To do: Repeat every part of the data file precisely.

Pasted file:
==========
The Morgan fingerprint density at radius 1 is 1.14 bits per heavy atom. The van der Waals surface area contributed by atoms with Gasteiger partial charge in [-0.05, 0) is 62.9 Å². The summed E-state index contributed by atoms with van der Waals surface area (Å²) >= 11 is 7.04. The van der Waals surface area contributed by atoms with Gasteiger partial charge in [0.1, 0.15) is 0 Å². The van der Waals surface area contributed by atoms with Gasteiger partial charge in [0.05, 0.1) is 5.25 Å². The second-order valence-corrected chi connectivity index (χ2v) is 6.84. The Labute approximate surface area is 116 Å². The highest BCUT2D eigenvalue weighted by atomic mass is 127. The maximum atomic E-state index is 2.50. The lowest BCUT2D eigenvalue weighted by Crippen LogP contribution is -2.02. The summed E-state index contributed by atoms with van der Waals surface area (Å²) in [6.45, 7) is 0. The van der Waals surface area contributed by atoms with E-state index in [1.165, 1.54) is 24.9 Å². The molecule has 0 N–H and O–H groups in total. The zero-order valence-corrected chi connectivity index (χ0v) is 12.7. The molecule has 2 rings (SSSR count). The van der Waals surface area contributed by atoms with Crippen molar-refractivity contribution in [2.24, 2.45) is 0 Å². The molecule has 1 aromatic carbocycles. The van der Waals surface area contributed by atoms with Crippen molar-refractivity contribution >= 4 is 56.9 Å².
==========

The Morgan fingerprint density at radius 1 is 1.14 bits per heavy atom. The van der Waals surface area contributed by atoms with Gasteiger partial charge in [-0.05, 0) is 62.9 Å². The summed E-state index contributed by atoms with van der Waals surface area (Å²) >= 11 is 7.04. The van der Waals surface area contributed by atoms with Gasteiger partial charge in [0.1, 0.15) is 0 Å². The van der Waals surface area contributed by atoms with Gasteiger partial charge in [0.05, 0.1) is 5.25 Å². The second-order valence-corrected chi connectivity index (χ2v) is 6.84. The Labute approximate surface area is 116 Å². The highest BCUT2D eigenvalue weighted by atomic mass is 127. The maximum atomic E-state index is 2.50. The lowest BCUT2D eigenvalue weighted by Crippen LogP contribution is -2.02. The summed E-state index contributed by atoms with van der Waals surface area (Å²) in [6.45, 7) is 0. The van der Waals surface area contributed by atoms with E-state index in [1.165, 1.54) is 24.9 Å². The molecule has 0 N–H and O–H groups in total. The zero-order valence-corrected chi connectivity index (χ0v) is 12.7. The molecule has 2 rings (SSSR count). The van der Waals surface area contributed by atoms with Crippen molar-refractivity contribution in [2.24, 2.45) is 0 Å². The molecule has 1 aromatic carbocycles. The van der Waals surface area contributed by atoms with Crippen molar-refractivity contribution >= 4 is 56.9 Å².